So, this particular piece of intellectual property holds a special meaning for me. I'd like to keep that great childhood feeling, that memory. I am allowed that, aren't I?

I understand that Hollywood doesn't give a damn about my feelings. To them intellectual property is property, and goodwill is infinitely transferable. With the advent of the internet and alternate access points for entertainment, the slow development of property is a thing of the past - it's a blockbuster or it's garbage. Filmmakers can't afford to experimental, and are reduced to trying to graft the goodwill from the old to the new and double up. Economics, well, the desired economics, cause Hollywood to alternate between being the creators of dreams, tellers of great stories, builders of soul-moving myths, and greedy self-serving assholes.

I want to see women succeed. We need more female heroes. But this particular piece of intellectual property is special, okay? I mean jeez, I can name three or four female oriented pieces of fiction ripe for revival or raising to the next level of public awareness without trying hard. Where is the Honor Harrington movie? Or the re-reboot of Modesty Blaise? Or Dakota North? Someone can go back and try to get Tank Girl to make sense. Or a try a Nightwing Restorations series? There is is the story I read that I thought would have been perfect for a (when they were all alive) Bea Arthur, Rue McClanahan, Betty White reunion that involved a island community in the 40's, a scavenger hunt, motorcycles with sidecars and a bank robbery. If I find that, can we do that now? Where is that Lumberjanes adaptation? Reboot Laura Croft? This list took like 30 seconds.

I know why Hollywood doesn't care, they've imagined themselves as desperate. I didn't expect the same from society. Maybe we need to sit down and talk more than we know. As one of my coworkers put after some conversation about this: There is so much out there that female characters need not usurp the identities of male characters to be validated. They can be their own people. I thought she had a point.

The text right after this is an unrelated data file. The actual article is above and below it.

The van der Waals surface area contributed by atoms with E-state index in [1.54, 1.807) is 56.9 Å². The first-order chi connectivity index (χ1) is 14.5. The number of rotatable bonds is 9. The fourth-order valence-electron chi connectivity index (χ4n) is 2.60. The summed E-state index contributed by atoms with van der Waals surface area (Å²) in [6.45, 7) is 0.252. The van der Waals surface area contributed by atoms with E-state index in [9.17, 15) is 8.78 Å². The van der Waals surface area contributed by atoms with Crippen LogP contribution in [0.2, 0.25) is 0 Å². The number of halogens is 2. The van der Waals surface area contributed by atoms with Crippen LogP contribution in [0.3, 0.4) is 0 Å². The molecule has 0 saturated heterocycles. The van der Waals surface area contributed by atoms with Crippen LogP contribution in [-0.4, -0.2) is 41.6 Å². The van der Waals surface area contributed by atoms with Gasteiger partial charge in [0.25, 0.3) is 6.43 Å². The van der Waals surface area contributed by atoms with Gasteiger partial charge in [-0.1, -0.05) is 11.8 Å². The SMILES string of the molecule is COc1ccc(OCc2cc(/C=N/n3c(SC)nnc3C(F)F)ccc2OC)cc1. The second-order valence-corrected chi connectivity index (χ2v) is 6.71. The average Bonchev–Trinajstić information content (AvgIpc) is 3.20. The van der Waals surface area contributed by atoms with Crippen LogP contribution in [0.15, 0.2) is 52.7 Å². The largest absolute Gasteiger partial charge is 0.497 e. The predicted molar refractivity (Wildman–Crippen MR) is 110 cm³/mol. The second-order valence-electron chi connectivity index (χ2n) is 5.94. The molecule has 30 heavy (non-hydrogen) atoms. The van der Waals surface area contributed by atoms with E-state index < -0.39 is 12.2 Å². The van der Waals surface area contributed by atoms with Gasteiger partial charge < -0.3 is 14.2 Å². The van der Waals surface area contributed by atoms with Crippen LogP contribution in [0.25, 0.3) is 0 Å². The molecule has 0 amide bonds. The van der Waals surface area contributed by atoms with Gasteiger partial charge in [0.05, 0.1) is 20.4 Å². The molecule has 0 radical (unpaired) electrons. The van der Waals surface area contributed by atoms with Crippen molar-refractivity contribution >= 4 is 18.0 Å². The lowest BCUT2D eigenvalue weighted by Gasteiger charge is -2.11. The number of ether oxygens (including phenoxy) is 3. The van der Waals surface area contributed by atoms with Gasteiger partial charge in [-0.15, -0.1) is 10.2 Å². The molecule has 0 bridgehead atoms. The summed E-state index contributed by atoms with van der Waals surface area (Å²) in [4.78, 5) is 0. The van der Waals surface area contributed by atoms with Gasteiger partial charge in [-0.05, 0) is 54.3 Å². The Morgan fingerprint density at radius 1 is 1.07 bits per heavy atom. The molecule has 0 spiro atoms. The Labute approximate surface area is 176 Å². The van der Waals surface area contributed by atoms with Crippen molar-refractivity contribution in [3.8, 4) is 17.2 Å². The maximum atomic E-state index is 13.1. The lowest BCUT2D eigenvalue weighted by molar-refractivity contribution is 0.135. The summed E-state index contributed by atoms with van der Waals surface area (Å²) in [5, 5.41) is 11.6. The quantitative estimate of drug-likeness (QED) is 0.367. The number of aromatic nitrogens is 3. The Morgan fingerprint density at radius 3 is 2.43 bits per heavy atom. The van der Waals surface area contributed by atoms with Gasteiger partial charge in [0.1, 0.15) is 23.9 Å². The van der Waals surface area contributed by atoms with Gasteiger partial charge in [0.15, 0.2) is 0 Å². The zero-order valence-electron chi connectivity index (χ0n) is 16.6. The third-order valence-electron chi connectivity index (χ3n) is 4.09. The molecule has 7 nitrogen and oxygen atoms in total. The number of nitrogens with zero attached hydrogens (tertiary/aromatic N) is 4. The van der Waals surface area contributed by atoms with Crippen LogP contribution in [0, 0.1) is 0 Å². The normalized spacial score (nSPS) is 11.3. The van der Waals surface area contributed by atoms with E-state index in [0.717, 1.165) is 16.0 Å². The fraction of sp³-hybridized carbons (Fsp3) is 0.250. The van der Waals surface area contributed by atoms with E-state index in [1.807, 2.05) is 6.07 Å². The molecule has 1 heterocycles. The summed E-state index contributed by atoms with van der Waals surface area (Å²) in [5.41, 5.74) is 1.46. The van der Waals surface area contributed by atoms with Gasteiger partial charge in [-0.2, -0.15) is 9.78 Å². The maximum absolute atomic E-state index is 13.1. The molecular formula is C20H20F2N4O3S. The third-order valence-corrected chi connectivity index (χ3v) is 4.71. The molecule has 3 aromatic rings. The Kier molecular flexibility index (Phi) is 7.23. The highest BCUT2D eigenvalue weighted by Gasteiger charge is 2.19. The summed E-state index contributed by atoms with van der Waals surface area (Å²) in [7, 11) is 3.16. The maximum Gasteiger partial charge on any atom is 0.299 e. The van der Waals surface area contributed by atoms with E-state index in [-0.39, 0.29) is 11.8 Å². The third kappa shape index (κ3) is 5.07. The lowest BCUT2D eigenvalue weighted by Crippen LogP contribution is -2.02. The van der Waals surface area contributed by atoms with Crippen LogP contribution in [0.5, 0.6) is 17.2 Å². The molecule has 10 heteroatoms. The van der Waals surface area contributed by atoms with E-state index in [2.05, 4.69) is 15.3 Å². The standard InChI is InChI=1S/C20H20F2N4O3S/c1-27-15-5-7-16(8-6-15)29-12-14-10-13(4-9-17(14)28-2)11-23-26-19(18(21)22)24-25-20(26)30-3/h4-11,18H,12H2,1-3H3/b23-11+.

I hope the film does well, and that we can put this all behind us.

Barkeep. A drink for the ladies! What? Buying a woman a drink is sexist? Well, I guess this one worked out for me then....

Monday, July 11, 2016

Some thoughts on Tragedy

This is a political post. 

I'm going to first suggest a simple step, a change of policy.  How about....all media outlets NOT use mugshots to discuss any victims AND stop using Facebook glamour photos to describe any alleged murderers. Let's start there. 

I drove down to visit the folks the the country this week. My father has started wearing shorts, which is monumental if you know him, and my mother is still putting together food for me to take so I don't have to cook when I get back. My younger brother looks good. I bring this up because it on those trips that I try to escape my bubble and see what the rest of the world is thinking. I find those who only want to work in echo chambers unpalatable, no matter what the views are, so I strive not to be one of them whenever possible. So, between my house and my parents, I listen to a variety of local media to see where my thoughts are on the social spectrum. 

I was somewhat taken aback.